But then, pay dirt: The Glenfiddich 12. This is the world’s best-selling single malt and it was instantly clear why. First there’s the price: at $21 you almost can’t afford not to try it at least once. Second is the drink. It has many noticeable characteristics of a classic Speyside (and why not — it arguably is the classic Speyside). Floral tones and oak predominate. It is smooth and compared to some of the others we tried in this tasting, almost delicate. The overall impression is pleasant and satisfying, with some complexity thrown in, but with the weaknesses you might expect in less mature bottle.

Next up was the Tamdhu 10: At $30, it was the most expensive purchase of the night. But it was not the best, in our opinion. It had a sharpness that was absent in the Glenfiddich 12, and some bitterness. But it was not a total write off. It had a greater complexity than the Glenfiddich. Depending on the drinker, might grow on you over time. A touch of coffee. Like all of the others, it dissipated quickly, leaving almost no finish to speak of.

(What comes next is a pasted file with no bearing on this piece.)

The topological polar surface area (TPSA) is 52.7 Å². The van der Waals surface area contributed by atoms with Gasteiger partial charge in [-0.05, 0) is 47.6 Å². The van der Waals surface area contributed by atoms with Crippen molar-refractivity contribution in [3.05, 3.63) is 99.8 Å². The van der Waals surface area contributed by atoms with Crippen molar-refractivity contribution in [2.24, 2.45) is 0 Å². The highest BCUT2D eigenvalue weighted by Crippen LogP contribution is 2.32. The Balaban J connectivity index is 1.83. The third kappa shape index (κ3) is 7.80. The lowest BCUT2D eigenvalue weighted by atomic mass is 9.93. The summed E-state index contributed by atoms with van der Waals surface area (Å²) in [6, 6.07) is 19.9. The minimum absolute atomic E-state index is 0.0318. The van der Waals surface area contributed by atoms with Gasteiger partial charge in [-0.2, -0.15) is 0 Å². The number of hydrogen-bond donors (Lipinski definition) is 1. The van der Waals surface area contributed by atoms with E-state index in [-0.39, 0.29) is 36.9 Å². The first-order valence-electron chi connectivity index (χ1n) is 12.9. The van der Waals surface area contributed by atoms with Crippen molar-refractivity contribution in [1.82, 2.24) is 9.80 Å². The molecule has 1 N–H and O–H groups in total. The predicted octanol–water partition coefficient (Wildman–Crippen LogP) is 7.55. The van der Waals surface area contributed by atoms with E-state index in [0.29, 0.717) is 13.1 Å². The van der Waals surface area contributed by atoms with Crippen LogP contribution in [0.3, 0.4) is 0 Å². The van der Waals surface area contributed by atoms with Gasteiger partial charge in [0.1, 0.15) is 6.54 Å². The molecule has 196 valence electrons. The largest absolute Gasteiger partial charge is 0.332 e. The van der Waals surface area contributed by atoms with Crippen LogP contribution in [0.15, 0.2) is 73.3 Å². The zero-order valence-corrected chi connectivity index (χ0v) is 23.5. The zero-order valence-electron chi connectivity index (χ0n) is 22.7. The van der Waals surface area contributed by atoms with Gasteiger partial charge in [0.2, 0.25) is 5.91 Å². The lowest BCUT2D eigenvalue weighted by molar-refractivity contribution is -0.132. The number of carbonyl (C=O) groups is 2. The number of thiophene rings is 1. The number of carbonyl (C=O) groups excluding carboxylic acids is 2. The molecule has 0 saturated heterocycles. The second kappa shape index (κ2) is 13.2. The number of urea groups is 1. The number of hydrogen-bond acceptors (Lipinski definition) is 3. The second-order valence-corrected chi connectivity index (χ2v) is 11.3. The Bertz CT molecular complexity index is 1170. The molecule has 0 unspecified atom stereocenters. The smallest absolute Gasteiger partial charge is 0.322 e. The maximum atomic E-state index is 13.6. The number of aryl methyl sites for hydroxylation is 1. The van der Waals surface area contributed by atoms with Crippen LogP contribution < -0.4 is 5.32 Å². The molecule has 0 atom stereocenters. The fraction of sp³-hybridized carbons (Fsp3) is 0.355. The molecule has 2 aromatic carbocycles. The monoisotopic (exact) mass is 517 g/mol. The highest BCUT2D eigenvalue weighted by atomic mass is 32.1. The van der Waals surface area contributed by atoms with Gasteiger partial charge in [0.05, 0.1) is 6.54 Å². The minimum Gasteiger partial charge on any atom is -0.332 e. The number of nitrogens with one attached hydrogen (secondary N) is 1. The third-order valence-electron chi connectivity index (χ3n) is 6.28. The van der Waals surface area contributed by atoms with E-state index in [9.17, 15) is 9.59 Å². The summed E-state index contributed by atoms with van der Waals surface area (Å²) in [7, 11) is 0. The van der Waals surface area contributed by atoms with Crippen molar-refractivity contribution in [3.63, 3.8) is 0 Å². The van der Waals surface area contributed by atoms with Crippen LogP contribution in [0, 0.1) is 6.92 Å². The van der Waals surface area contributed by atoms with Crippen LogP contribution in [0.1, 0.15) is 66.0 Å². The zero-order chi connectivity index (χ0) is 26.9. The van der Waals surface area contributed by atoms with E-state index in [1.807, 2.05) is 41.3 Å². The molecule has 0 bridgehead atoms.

Then came the winner of the five: The Glenlivet 12. At $26 it is priced to drink, and it carried clear hints of the greatness of its more mature cousin, The Glenlivet 18. It had the most color of all, a citrus nose and vanilla flavor and less oak than the Glenfiddich.

Of course, everything is relative.

With the Glenmorangie, the weakness of all of the under $30s was instantly obvious and undeniable. The nose here was infinitely more complex, dense and deep. A nice variation on sherry finishing with the port casks, but many of the classic flavors of a Highland shone through – toffee, caramel and vanilla. Great bottle.

The Glen Glarioch (pronounced “Glen Geery”) surprised with noticeable peat overtones, making a nice variation for the night. It too is a great bottle for the price, though outside our $30 ceiling.


So what did we learn? We didn’t find anything that couldn’t be surpassed by spending an extra $20. But there are decent under $30 Scotches. For my money, forget the Speyburn and Lismore. But seriously consider the Glenfiddich 12, The Glenlivet 12 and the Tamdhu 10; they are all pretty damn good considering the price.

Also, after this experiment, I would highly recommend conducting systematic price-based tastings. This is information you can take to the store. I’m definitely going to try this again, but raise the price point next time from under $30 to $30-$40.

We’ll keep you posted. In the meantime, if anyone is curious about the Speyburn 10, I have a nearly untouched bottle lying around. You’re welcome to it.

~ by whisky1 on August 31, 2008.